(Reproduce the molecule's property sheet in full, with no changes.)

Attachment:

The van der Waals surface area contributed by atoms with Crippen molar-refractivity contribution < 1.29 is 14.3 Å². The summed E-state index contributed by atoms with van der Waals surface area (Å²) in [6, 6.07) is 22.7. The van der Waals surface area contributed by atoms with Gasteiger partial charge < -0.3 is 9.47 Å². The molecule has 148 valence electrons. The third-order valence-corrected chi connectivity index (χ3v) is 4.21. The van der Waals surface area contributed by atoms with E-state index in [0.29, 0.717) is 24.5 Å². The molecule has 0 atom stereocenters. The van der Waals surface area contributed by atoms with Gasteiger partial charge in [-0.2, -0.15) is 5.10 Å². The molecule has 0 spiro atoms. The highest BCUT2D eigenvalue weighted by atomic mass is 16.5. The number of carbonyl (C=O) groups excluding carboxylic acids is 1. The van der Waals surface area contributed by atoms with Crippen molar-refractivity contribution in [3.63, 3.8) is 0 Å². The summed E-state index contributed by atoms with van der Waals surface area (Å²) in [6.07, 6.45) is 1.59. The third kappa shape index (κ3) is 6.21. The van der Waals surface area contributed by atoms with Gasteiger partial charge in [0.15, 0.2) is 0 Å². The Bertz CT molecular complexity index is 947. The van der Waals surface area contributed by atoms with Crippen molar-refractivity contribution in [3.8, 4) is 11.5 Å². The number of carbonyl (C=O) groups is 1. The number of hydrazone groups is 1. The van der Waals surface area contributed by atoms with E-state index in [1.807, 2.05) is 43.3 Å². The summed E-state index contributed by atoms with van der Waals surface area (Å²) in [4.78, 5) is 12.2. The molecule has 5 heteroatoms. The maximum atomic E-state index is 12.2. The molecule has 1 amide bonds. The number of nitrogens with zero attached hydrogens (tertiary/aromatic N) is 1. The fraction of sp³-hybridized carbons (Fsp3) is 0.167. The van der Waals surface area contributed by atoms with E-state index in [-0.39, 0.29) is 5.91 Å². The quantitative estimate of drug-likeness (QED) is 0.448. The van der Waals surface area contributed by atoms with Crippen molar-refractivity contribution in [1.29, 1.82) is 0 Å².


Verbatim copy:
The van der Waals surface area contributed by atoms with Crippen molar-refractivity contribution < 1.29 is 14.3 Å². The summed E-state index contributed by atoms with van der Waals surface area (Å²) in [6, 6.07) is 22.7. The van der Waals surface area contributed by atoms with Gasteiger partial charge < -0.3 is 9.47 Å². The molecule has 148 valence electrons. The third-order valence-corrected chi connectivity index (χ3v) is 4.21. The van der Waals surface area contributed by atoms with E-state index in [0.29, 0.717) is 24.5 Å². The molecule has 0 atom stereocenters. The van der Waals surface area contributed by atoms with Gasteiger partial charge in [-0.2, -0.15) is 5.10 Å². The molecule has 0 spiro atoms. The highest BCUT2D eigenvalue weighted by atomic mass is 16.5. The number of carbonyl (C=O) groups excluding carboxylic acids is 1. The van der Waals surface area contributed by atoms with Crippen molar-refractivity contribution in [3.63, 3.8) is 0 Å². The summed E-state index contributed by atoms with van der Waals surface area (Å²) in [6.07, 6.45) is 1.59. The third kappa shape index (κ3) is 6.21. The van der Waals surface area contributed by atoms with Gasteiger partial charge in [0.15, 0.2) is 0 Å². The Bertz CT molecular complexity index is 947. The van der Waals surface area contributed by atoms with Crippen molar-refractivity contribution in [3.8, 4) is 11.5 Å². The number of carbonyl (C=O) groups is 1. The number of hydrazone groups is 1. The van der Waals surface area contributed by atoms with E-state index in [1.807, 2.05) is 43.3 Å². The summed E-state index contributed by atoms with van der Waals surface area (Å²) in [4.78, 5) is 12.2. The molecule has 5 heteroatoms. The maximum atomic E-state index is 12.2. The molecule has 1 amide bonds. The number of nitrogens with zero attached hydrogens (tertiary/aromatic N) is 1. The fraction of sp³-hybridized carbons (Fsp3) is 0.167. The van der Waals surface area contributed by atoms with E-state index in [-0.39, 0.29) is 5.91 Å². The quantitative estimate of drug-likeness (QED) is 0.448. The van der Waals surface area contributed by atoms with Crippen molar-refractivity contribution in [1.29, 1.82) is 0 Å².